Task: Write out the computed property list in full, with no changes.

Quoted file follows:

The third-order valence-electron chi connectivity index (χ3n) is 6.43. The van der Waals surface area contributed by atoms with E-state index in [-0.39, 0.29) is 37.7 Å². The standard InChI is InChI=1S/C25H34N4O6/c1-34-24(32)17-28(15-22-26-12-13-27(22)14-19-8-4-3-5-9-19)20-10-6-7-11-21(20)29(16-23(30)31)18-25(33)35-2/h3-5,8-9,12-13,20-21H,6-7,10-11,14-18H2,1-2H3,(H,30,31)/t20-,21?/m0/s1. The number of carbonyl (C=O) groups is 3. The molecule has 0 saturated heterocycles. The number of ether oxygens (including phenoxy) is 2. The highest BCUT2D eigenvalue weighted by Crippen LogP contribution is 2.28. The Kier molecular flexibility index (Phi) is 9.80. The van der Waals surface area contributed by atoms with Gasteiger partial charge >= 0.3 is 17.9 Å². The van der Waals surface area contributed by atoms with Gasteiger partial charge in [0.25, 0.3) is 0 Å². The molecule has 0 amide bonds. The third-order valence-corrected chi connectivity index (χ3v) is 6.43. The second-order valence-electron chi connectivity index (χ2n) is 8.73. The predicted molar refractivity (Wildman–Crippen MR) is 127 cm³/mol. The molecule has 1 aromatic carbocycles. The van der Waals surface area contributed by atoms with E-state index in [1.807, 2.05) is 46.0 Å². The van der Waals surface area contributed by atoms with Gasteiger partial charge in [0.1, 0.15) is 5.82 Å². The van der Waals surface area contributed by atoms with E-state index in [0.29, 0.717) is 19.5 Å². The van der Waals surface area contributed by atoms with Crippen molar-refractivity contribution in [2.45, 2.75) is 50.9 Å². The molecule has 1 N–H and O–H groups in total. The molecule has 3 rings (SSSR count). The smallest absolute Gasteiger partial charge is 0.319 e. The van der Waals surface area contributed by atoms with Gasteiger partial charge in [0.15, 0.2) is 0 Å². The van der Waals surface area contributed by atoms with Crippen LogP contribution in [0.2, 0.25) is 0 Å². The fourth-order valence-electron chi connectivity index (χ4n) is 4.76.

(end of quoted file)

The third-order valence-electron chi connectivity index (χ3n) is 6.43. The van der Waals surface area contributed by atoms with E-state index in [-0.39, 0.29) is 37.7 Å². The standard InChI is InChI=1S/C25H34N4O6/c1-34-24(32)17-28(15-22-26-12-13-27(22)14-19-8-4-3-5-9-19)20-10-6-7-11-21(20)29(16-23(30)31)18-25(33)35-2/h3-5,8-9,12-13,20-21H,6-7,10-11,14-18H2,1-2H3,(H,30,31)/t20-,21?/m0/s1. The number of carbonyl (C=O) groups is 3. The molecule has 0 saturated heterocycles. The number of ether oxygens (including phenoxy) is 2. The highest BCUT2D eigenvalue weighted by Crippen LogP contribution is 2.28. The Kier molecular flexibility index (Phi) is 9.80. The van der Waals surface area contributed by atoms with Gasteiger partial charge >= 0.3 is 17.9 Å². The van der Waals surface area contributed by atoms with Gasteiger partial charge in [0.25, 0.3) is 0 Å². The molecule has 0 amide bonds. The third-order valence-corrected chi connectivity index (χ3v) is 6.43. The second-order valence-electron chi connectivity index (χ2n) is 8.73. The predicted molar refractivity (Wildman–Crippen MR) is 127 cm³/mol. The molecule has 1 aromatic carbocycles. The van der Waals surface area contributed by atoms with E-state index in [1.807, 2.05) is 46.0 Å². The van der Waals surface area contributed by atoms with Gasteiger partial charge in [0.1, 0.15) is 5.82 Å². The van der Waals surface area contributed by atoms with E-state index in [0.29, 0.717) is 19.5 Å². The van der Waals surface area contributed by atoms with Crippen molar-refractivity contribution in [2.45, 2.75) is 50.9 Å². The molecule has 1 N–H and O–H groups in total. The molecule has 3 rings (SSSR count). The smallest absolute Gasteiger partial charge is 0.319 e. The van der Waals surface area contributed by atoms with Gasteiger partial charge in [0.15, 0.2) is 0 Å². The van der Waals surface area contributed by atoms with Crippen LogP contribution in [0.2, 0.25) is 0 Å². The fourth-order valence-electron chi connectivity index (χ4n) is 4.76.